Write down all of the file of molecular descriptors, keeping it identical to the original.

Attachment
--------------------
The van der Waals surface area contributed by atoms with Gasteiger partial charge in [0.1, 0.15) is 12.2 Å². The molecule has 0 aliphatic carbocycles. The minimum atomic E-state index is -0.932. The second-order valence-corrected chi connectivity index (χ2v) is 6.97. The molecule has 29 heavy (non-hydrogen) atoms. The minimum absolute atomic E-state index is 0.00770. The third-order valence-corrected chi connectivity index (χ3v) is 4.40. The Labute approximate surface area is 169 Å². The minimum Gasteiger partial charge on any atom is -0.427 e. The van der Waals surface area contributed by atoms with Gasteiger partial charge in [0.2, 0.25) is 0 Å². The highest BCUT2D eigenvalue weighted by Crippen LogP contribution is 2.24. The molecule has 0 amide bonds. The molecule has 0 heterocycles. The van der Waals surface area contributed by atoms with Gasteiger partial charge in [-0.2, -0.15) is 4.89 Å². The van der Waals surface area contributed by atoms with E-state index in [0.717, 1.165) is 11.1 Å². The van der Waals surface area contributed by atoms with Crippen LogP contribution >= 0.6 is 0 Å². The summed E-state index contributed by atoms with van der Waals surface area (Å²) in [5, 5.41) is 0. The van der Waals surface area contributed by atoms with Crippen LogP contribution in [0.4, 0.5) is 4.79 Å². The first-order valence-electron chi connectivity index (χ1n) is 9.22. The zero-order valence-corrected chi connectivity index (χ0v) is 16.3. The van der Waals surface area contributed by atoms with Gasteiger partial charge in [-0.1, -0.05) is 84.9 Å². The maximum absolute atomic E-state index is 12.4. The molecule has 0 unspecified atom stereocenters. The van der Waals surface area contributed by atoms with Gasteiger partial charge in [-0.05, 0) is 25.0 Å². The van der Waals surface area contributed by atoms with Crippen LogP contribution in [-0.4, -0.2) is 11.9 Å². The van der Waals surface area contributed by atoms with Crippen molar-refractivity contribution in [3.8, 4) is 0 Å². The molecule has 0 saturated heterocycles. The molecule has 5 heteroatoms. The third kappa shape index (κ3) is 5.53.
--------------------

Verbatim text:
The van der Waals surface area contributed by atoms with Gasteiger partial charge in [0.1, 0.15) is 12.2 Å². The molecule has 0 aliphatic carbocycles. The minimum atomic E-state index is -0.932. The second-order valence-corrected chi connectivity index (χ2v) is 6.97. The molecule has 29 heavy (non-hydrogen) atoms. The minimum absolute atomic E-state index is 0.00770. The third-order valence-corrected chi connectivity index (χ3v) is 4.40. The Labute approximate surface area is 169 Å². The minimum Gasteiger partial charge on any atom is -0.427 e. The van der Waals surface area contributed by atoms with Gasteiger partial charge in [0.2, 0.25) is 0 Å². The highest BCUT2D eigenvalue weighted by Crippen LogP contribution is 2.24. The molecule has 0 amide bonds. The molecule has 0 heterocycles. The van der Waals surface area contributed by atoms with Gasteiger partial charge in [-0.2, -0.15) is 4.89 Å². The van der Waals surface area contributed by atoms with E-state index in [0.717, 1.165) is 11.1 Å². The van der Waals surface area contributed by atoms with Crippen LogP contribution >= 0.6 is 0 Å². The summed E-state index contributed by atoms with van der Waals surface area (Å²) in [5, 5.41) is 0. The van der Waals surface area contributed by atoms with Crippen LogP contribution in [0.4, 0.5) is 4.79 Å². The first-order valence-electron chi connectivity index (χ1n) is 9.22. The zero-order valence-corrected chi connectivity index (χ0v) is 16.3. The van der Waals surface area contributed by atoms with Gasteiger partial charge in [-0.1, -0.05) is 84.9 Å². The maximum absolute atomic E-state index is 12.4. The molecule has 0 unspecified atom stereocenters. The van der Waals surface area contributed by atoms with Gasteiger partial charge in [-0.05, 0) is 25.0 Å². The van der Waals surface area contributed by atoms with Crippen LogP contribution in [-0.4, -0.2) is 11.9 Å². The van der Waals surface area contributed by atoms with Crippen molar-refractivity contribution in [3.8, 4) is 0 Å². The molecule has 0 saturated heterocycles. The molecule has 5 heteroatoms. The third kappa shape index (κ3) is 5.53.